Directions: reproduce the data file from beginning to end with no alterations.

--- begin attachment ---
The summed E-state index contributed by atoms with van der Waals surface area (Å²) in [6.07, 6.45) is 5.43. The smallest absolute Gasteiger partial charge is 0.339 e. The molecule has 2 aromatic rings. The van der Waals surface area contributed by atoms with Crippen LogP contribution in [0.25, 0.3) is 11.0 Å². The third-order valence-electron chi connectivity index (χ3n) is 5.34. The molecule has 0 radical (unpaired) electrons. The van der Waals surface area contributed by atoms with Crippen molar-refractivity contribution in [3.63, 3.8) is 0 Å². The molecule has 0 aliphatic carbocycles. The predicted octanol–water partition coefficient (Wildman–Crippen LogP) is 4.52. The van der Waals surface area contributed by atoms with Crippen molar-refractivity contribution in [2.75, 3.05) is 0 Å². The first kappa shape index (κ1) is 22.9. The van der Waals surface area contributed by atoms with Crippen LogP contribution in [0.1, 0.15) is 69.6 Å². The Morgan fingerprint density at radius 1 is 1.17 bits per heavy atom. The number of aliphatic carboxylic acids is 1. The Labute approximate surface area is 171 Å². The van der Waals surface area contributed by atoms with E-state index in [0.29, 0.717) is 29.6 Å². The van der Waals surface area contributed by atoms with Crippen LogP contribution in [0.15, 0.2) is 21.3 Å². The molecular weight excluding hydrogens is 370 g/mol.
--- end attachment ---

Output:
The summed E-state index contributed by atoms with van der Waals surface area (Å²) in [6.07, 6.45) is 5.43. The smallest absolute Gasteiger partial charge is 0.339 e. The molecule has 2 aromatic rings. The van der Waals surface area contributed by atoms with Crippen LogP contribution in [0.25, 0.3) is 11.0 Å². The third-order valence-electron chi connectivity index (χ3n) is 5.34. The molecule has 0 radical (unpaired) electrons. The van der Waals surface area contributed by atoms with Crippen molar-refractivity contribution in [3.63, 3.8) is 0 Å². The molecule has 0 aliphatic carbocycles. The predicted octanol–water partition coefficient (Wildman–Crippen LogP) is 4.52. The van der Waals surface area contributed by atoms with Crippen molar-refractivity contribution in [2.75, 3.05) is 0 Å². The first kappa shape index (κ1) is 22.9. The van der Waals surface area contributed by atoms with Crippen LogP contribution in [0.1, 0.15) is 69.6 Å². The Morgan fingerprint density at radius 1 is 1.17 bits per heavy atom. The number of aliphatic carboxylic acids is 1. The Labute approximate surface area is 171 Å². The van der Waals surface area contributed by atoms with E-state index in [0.29, 0.717) is 29.6 Å². The van der Waals surface area contributed by atoms with Crippen LogP contribution in [0.15, 0.2) is 21.3 Å². The molecular weight excluding hydrogens is 370 g/mol.